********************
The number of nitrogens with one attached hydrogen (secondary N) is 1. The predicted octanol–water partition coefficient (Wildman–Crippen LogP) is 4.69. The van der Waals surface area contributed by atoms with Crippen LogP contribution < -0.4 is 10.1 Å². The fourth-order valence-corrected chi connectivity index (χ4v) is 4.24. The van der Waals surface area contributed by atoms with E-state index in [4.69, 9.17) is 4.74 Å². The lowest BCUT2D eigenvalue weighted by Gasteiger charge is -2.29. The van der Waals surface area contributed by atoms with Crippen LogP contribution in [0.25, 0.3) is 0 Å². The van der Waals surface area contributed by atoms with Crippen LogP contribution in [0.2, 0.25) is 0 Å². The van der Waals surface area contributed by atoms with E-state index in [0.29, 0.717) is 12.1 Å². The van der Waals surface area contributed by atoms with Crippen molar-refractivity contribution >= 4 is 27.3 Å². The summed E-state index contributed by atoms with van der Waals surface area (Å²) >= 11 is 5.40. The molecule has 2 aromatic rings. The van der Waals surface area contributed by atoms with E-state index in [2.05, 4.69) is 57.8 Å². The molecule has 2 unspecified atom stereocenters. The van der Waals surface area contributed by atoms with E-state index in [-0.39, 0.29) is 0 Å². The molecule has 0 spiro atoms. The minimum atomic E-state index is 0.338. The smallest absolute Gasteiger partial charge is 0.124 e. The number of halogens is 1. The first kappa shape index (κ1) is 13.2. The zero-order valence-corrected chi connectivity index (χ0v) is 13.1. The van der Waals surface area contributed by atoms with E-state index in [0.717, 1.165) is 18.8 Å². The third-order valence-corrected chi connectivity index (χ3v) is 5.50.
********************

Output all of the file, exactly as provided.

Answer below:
The number of nitrogens with one attached hydrogen (secondary N) is 1. The predicted octanol–water partition coefficient (Wildman–Crippen LogP) is 4.69. The van der Waals surface area contributed by atoms with Crippen LogP contribution < -0.4 is 10.1 Å². The fourth-order valence-corrected chi connectivity index (χ4v) is 4.24. The van der Waals surface area contributed by atoms with E-state index in [4.69, 9.17) is 4.74 Å². The lowest BCUT2D eigenvalue weighted by Gasteiger charge is -2.29. The van der Waals surface area contributed by atoms with Crippen LogP contribution in [0.25, 0.3) is 0 Å². The van der Waals surface area contributed by atoms with Crippen LogP contribution in [0.2, 0.25) is 0 Å². The van der Waals surface area contributed by atoms with E-state index in [0.29, 0.717) is 12.1 Å². The van der Waals surface area contributed by atoms with Crippen molar-refractivity contribution >= 4 is 27.3 Å². The summed E-state index contributed by atoms with van der Waals surface area (Å²) >= 11 is 5.40. The molecule has 2 aromatic rings. The van der Waals surface area contributed by atoms with E-state index in [2.05, 4.69) is 57.8 Å². The molecule has 2 unspecified atom stereocenters. The van der Waals surface area contributed by atoms with E-state index in [-0.39, 0.29) is 0 Å². The molecule has 0 spiro atoms. The minimum atomic E-state index is 0.338. The smallest absolute Gasteiger partial charge is 0.124 e. The number of halogens is 1. The first kappa shape index (κ1) is 13.2. The zero-order valence-corrected chi connectivity index (χ0v) is 13.1. The van der Waals surface area contributed by atoms with E-state index in [0.717, 1.165) is 18.8 Å². The third-order valence-corrected chi connectivity index (χ3v) is 5.50.